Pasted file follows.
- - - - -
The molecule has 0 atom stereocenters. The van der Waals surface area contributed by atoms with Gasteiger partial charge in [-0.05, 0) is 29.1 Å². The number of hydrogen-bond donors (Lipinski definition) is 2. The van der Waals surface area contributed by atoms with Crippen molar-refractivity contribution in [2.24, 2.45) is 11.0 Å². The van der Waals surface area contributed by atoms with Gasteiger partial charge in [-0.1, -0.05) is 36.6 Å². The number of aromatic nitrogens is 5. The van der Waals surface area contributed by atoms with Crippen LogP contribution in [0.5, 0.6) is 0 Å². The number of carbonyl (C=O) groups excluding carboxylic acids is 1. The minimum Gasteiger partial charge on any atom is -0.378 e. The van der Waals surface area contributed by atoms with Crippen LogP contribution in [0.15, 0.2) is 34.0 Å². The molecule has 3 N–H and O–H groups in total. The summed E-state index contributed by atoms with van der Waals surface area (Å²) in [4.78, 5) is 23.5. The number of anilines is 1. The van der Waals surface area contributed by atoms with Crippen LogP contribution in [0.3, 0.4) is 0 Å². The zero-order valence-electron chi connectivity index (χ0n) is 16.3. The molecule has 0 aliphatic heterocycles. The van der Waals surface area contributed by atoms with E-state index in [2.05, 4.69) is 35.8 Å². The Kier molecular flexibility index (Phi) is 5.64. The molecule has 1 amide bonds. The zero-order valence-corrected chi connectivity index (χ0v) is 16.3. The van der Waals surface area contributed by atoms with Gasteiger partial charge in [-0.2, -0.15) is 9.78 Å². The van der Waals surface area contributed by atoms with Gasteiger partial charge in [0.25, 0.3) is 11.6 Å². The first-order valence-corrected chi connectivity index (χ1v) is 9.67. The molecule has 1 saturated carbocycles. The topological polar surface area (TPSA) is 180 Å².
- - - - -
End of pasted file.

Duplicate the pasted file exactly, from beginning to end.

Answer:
The molecule has 0 atom stereocenters. The van der Waals surface area contributed by atoms with Gasteiger partial charge in [-0.05, 0) is 29.1 Å². The number of hydrogen-bond donors (Lipinski definition) is 2. The van der Waals surface area contributed by atoms with Crippen molar-refractivity contribution in [2.24, 2.45) is 11.0 Å². The van der Waals surface area contributed by atoms with Gasteiger partial charge in [-0.1, -0.05) is 36.6 Å². The number of aromatic nitrogens is 5. The van der Waals surface area contributed by atoms with Crippen LogP contribution in [0.5, 0.6) is 0 Å². The number of carbonyl (C=O) groups excluding carboxylic acids is 1. The minimum Gasteiger partial charge on any atom is -0.378 e. The van der Waals surface area contributed by atoms with Crippen LogP contribution in [0.15, 0.2) is 34.0 Å². The molecule has 3 N–H and O–H groups in total. The summed E-state index contributed by atoms with van der Waals surface area (Å²) in [4.78, 5) is 23.5. The number of anilines is 1. The van der Waals surface area contributed by atoms with Crippen LogP contribution in [0.3, 0.4) is 0 Å². The zero-order valence-electron chi connectivity index (χ0n) is 16.3. The molecule has 0 aliphatic heterocycles. The van der Waals surface area contributed by atoms with E-state index in [2.05, 4.69) is 35.8 Å². The Kier molecular flexibility index (Phi) is 5.64. The molecule has 1 amide bonds. The zero-order valence-corrected chi connectivity index (χ0v) is 16.3. The van der Waals surface area contributed by atoms with Gasteiger partial charge in [-0.2, -0.15) is 9.78 Å². The van der Waals surface area contributed by atoms with Gasteiger partial charge in [0.25, 0.3) is 11.6 Å². The first-order valence-corrected chi connectivity index (χ1v) is 9.67. The molecule has 1 saturated carbocycles. The topological polar surface area (TPSA) is 180 Å².